Could Austin’s Paid Sick Leave Victory Be the Start of a Progressive Labor Movement in Texas?
Progressive activists can take a lesson from Austin’s paid sick leave campaign, which succeeded in part because it reached people typically excluded from politics.
In my nearly three years covering city government in Austin, I’ve seen a lot of big crowds show up at City Hall. But the hundreds who showed up last Thursday evening in support of the South’s first paid sick leave ordinance were different. They represented a very different political phenomenon than the contingent that typically packs council chambers to support environmental causes, to regulate Uber and Lyft or to block developments that threaten “neighborhood character.”
Those who showed up to speak in favor of the ordinance included plenty of middle-class liberals who supported the idea on principle. But the dominant stories of the night were those told by poor and working-class people about how the policy will directly benefit them.
The involvement of so many people who are typically absent from the political process was very likely the difference between success and failure for the campaign for paid sick days that City Council member Greg Casar and a coalition of labor groups kicked off last September. Their participation not only put a human face on the issue; it was also a tremendous show of political force that effectively countered the pressure campaign from the business community. It would have been much easier — personally and politically — for wavering council members to vote no if the crowd had been limited to the usual cast of liberal activists and academics.
Business groups have promised that they will try to overturn the ordinance next year at the Texas Legislature, which delights in striking down policies adopted by cities in general and Austin in particular. But those pushing the paid sick campaign say they’re eager to have a fight over the matter at the state level and force Republicans to justify killing a popular policy.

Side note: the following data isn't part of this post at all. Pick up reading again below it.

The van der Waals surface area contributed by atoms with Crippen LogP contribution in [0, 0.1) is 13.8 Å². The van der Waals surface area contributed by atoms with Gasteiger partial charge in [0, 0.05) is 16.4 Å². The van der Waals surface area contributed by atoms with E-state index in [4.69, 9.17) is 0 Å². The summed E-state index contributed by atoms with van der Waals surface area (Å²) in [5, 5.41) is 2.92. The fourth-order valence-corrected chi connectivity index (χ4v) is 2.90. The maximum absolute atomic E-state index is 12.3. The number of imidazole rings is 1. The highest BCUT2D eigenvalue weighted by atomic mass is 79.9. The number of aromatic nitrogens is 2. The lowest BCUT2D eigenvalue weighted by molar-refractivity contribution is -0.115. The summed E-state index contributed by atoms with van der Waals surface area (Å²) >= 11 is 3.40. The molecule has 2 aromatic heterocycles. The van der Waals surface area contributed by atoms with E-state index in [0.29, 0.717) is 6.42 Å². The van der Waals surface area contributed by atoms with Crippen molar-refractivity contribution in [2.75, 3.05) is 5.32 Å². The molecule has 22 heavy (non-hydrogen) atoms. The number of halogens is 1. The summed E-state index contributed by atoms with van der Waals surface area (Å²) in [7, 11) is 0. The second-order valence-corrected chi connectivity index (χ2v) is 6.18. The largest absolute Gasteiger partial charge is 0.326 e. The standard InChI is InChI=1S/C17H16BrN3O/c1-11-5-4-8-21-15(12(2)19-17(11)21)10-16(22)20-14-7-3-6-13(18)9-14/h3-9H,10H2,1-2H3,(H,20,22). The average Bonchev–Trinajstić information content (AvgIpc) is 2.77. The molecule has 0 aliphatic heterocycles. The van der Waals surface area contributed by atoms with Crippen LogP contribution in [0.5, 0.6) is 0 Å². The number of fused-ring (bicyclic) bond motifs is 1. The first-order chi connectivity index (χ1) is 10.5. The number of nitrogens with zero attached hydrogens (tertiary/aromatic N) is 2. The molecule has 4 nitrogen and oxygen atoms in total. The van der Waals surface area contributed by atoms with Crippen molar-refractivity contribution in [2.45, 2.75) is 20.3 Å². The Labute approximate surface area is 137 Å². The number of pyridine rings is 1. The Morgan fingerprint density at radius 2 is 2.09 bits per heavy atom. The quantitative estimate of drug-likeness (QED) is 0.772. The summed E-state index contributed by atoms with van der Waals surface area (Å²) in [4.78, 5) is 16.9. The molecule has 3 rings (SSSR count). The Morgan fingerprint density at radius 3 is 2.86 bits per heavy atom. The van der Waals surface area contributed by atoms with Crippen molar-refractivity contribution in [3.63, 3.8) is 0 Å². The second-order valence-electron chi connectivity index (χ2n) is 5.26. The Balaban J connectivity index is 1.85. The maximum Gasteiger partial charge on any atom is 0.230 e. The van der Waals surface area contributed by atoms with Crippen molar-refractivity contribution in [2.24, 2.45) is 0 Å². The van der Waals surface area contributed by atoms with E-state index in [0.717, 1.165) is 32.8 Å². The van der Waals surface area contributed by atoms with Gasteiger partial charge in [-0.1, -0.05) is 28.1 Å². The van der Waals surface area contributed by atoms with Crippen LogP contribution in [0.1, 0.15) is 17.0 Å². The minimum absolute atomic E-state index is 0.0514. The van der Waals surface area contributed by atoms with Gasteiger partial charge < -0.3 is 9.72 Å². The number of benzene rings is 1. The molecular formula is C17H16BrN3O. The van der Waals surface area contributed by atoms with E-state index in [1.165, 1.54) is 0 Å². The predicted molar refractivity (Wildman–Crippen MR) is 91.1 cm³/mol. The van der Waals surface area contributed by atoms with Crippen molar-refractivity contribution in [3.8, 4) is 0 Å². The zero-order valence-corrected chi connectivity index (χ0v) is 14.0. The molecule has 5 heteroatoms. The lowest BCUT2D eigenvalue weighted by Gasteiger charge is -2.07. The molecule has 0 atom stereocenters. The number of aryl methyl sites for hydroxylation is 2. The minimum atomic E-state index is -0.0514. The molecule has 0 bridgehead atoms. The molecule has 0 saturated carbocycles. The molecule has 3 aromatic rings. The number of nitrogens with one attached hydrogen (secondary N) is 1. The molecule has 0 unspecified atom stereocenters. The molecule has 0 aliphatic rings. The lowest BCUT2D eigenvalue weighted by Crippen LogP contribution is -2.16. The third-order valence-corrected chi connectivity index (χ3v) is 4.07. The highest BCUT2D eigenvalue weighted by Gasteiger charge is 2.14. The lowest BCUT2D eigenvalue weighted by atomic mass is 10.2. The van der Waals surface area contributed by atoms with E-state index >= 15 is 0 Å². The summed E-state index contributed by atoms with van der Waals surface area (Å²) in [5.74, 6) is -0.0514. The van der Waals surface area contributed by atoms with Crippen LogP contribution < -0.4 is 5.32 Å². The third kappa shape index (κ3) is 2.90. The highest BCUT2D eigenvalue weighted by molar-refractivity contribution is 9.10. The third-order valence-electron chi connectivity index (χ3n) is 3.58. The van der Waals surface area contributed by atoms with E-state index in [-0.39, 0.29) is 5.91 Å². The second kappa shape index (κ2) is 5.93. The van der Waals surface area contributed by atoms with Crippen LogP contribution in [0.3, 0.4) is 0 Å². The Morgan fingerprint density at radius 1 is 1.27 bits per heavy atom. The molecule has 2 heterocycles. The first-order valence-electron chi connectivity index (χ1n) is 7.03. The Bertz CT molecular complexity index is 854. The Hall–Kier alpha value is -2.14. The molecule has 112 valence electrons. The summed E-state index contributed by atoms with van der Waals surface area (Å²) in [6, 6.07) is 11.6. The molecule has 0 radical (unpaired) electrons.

They should be eager for another fight. If activists are as successful at organizing workers in other cities as they were in Austin, it could be a crucial step toward breaking the GOP’s two-decade stranglehold on state politics. By activating low-income workers, an aggressive statewide push by labor groups for paid sick leave would yield political dividends even in the likely event that it is resisted by other city governments or stymied at the Legislature. As the adage goes, “Texas is not a red state, it’s a nonvoting state.” The sooner progressives are able to connect with the largely nonvoting poor and working class, the sooner Texas will become a blue state.
That potential political reality may very well have been on the mind of Council member Ellen Troxclair, the only Republican on the 11-member council, when she bitterly denounced the paid sick leave activists right before council approved the ordinance, accusing them of disrespecting business owners throughout the hearing and the several stakeholder meetings organized by the city.
While some conservatives will dismiss the sick leave ordinance and the accompanying progressive activism as unique to the “People’s Republic of Austin,” Troxclair’s past comments suggest that she knows that isn’t the case. In October, the Austin Chronicle reported that Troxclair, speaking at an event organized by the conservative Texas Public Policy Foundation, warned that progressive forces were gaining ground in the state’s other major cities.
“Rick Perry always likes to call Austin the blueberry in the tomato soup,” she said. “That’s an analogy that I’ve always found entertaining, but it’s scary to think that there are more blueberries popping up in our tomato soup of very red Texas. This imbalance is not limited to Austin. Other major cities in the state are pushing a progressive menu of initiatives as well.”
In fact, blueberries won’t just “pop up.” They have to be grown. An aggressive labor movement that speaks to the day-to-day concerns of the working class may very well be the key ingredient.